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Junior Artist Comes Full Circle

By Sharbie Higuchi, Special to the Independent

 

Molly Hutchings working in her studio.

When Molly Hutchings was a 10th grader in 1967, her art teacher at San Clemente High School submitted her first watercolor painting to be considered for exhibition at the Junior Art Exhibit at Laguna Beach’s Festival of Arts. Several thousand other pieces of art by students K-12 were submitted alongside Molly’s painting; less than 300 were selected for exhibition. When she found out her painting had been chosen, it was not just a surprise to her; it was the first time she imagined that she could make a life out of pursuing art.

Years later, Hutchings was juried into the Festival of Arts as an adult, where she has been exhibiting and selling her paintings for the last 19 years. In recent years, she has acted as a juror for the Junior Art Exhibit, selecting the work of young artists, in the same process through which her painting had been selected so many years ago. Her artistic journey has come full circle.
“My inclusion in the Junior Art Exhibit gave me the self confidence to believe that I would be an artist when I grew up,” she said. “And it turned out to be true!”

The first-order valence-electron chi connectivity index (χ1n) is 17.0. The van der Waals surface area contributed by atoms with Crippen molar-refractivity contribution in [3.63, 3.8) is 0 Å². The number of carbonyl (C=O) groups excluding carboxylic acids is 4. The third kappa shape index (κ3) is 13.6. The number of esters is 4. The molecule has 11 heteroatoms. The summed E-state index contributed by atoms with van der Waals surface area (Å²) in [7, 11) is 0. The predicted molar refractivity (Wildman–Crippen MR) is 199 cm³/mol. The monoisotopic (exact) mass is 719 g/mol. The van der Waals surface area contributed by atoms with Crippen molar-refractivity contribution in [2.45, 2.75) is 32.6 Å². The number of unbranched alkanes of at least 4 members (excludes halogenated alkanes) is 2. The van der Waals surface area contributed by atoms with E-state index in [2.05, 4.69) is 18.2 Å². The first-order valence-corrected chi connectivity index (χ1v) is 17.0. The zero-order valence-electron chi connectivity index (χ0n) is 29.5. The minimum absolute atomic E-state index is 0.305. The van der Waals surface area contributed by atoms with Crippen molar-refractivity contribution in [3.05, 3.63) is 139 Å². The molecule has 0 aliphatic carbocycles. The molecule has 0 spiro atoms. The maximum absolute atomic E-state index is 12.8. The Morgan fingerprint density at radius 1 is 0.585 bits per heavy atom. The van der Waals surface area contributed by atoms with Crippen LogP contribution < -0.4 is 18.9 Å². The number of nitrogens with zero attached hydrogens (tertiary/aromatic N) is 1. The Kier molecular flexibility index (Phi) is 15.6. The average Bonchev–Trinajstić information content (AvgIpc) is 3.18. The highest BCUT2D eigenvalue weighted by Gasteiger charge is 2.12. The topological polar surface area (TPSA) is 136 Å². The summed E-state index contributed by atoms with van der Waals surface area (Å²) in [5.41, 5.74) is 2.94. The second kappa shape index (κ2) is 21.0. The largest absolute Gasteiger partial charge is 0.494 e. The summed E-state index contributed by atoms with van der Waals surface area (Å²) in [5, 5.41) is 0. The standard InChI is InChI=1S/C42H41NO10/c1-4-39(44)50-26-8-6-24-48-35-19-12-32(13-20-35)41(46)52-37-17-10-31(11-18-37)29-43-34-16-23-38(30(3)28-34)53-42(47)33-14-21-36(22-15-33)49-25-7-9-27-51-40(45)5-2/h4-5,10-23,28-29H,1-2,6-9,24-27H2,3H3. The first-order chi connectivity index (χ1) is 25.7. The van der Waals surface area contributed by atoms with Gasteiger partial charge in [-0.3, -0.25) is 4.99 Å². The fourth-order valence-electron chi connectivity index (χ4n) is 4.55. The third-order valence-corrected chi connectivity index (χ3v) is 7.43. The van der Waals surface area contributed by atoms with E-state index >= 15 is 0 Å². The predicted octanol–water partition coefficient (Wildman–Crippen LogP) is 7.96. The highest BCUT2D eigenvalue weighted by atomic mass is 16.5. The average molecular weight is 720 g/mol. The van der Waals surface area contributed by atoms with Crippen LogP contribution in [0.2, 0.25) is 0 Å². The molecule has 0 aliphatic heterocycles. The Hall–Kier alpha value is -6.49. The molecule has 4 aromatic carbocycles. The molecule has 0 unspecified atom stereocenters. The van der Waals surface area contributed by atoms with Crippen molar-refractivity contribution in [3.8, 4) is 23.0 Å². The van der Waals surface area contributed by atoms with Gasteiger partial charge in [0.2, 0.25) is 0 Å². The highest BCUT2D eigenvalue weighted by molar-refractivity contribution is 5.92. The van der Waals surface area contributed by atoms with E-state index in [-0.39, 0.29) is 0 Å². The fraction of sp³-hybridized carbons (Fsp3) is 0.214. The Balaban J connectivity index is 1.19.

The Junior Art Exhibit, established in 1947 as an opportunity to celebrate the talents of young artists from around the county, has been a favorite fixture at the Festival of Arts ever since.

“It is providing a place for confidence to blossom and dreams to take flight,” said local resident Mark Porterfield, a spokesman for the PIMCO Foundation, which sponsors the exhibit awards. This year, the award ceremony will be held on Sunday, Aug. 19 at 11 a.m. The Junior Art Exhibit will be on display, 690 Laguna Canyon Rd., through Aug. 31 and is free with Festival admission.

Last year’s PIMCO Foundation Junior Art Award winners.

That was certainly true for Hutchings, who went on to study printmaking from California State University, Sonoma. Today, her painting takes its inspiration from quilting and textile patterns and textures. As a juror for the Junior Art Exhibit, she judges drawings and paintings produced by seventh-10th graders and knows first-hand how young artists will be impacted by their inclusion in the exhibit.
“I treat each piece with respect, because I know it feels,” she said.

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